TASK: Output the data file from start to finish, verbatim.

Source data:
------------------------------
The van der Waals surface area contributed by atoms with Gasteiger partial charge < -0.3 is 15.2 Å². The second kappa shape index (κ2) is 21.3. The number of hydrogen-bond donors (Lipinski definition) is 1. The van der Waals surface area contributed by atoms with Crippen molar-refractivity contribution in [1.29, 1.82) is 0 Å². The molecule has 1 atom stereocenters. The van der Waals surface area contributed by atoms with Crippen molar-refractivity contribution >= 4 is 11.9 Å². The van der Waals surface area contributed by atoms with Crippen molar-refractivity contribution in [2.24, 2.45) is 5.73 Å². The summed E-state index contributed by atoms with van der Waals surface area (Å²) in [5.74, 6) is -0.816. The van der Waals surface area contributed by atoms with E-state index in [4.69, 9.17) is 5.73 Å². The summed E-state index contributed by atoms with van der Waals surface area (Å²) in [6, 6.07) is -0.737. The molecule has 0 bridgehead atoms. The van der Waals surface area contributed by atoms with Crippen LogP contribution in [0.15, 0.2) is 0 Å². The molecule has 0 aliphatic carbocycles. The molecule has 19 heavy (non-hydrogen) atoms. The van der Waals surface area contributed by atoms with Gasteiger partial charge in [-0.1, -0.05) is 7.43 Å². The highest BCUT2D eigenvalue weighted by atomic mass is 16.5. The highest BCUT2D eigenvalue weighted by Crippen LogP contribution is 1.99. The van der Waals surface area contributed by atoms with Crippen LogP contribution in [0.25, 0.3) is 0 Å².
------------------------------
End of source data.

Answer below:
The van der Waals surface area contributed by atoms with Gasteiger partial charge < -0.3 is 15.2 Å². The second kappa shape index (κ2) is 21.3. The number of hydrogen-bond donors (Lipinski definition) is 1. The van der Waals surface area contributed by atoms with Crippen molar-refractivity contribution in [1.29, 1.82) is 0 Å². The molecule has 1 atom stereocenters. The van der Waals surface area contributed by atoms with Crippen molar-refractivity contribution >= 4 is 11.9 Å². The van der Waals surface area contributed by atoms with Crippen molar-refractivity contribution in [2.24, 2.45) is 5.73 Å². The summed E-state index contributed by atoms with van der Waals surface area (Å²) in [5.74, 6) is -0.816. The van der Waals surface area contributed by atoms with E-state index in [4.69, 9.17) is 5.73 Å². The summed E-state index contributed by atoms with van der Waals surface area (Å²) in [6, 6.07) is -0.737. The molecule has 0 bridgehead atoms. The van der Waals surface area contributed by atoms with Crippen LogP contribution in [0.15, 0.2) is 0 Å². The molecule has 0 aliphatic carbocycles. The molecule has 19 heavy (non-hydrogen) atoms. The van der Waals surface area contributed by atoms with Gasteiger partial charge in [-0.1, -0.05) is 7.43 Å². The highest BCUT2D eigenvalue weighted by atomic mass is 16.5. The highest BCUT2D eigenvalue weighted by Crippen LogP contribution is 1.99. The van der Waals surface area contributed by atoms with Crippen LogP contribution in [0.25, 0.3) is 0 Å².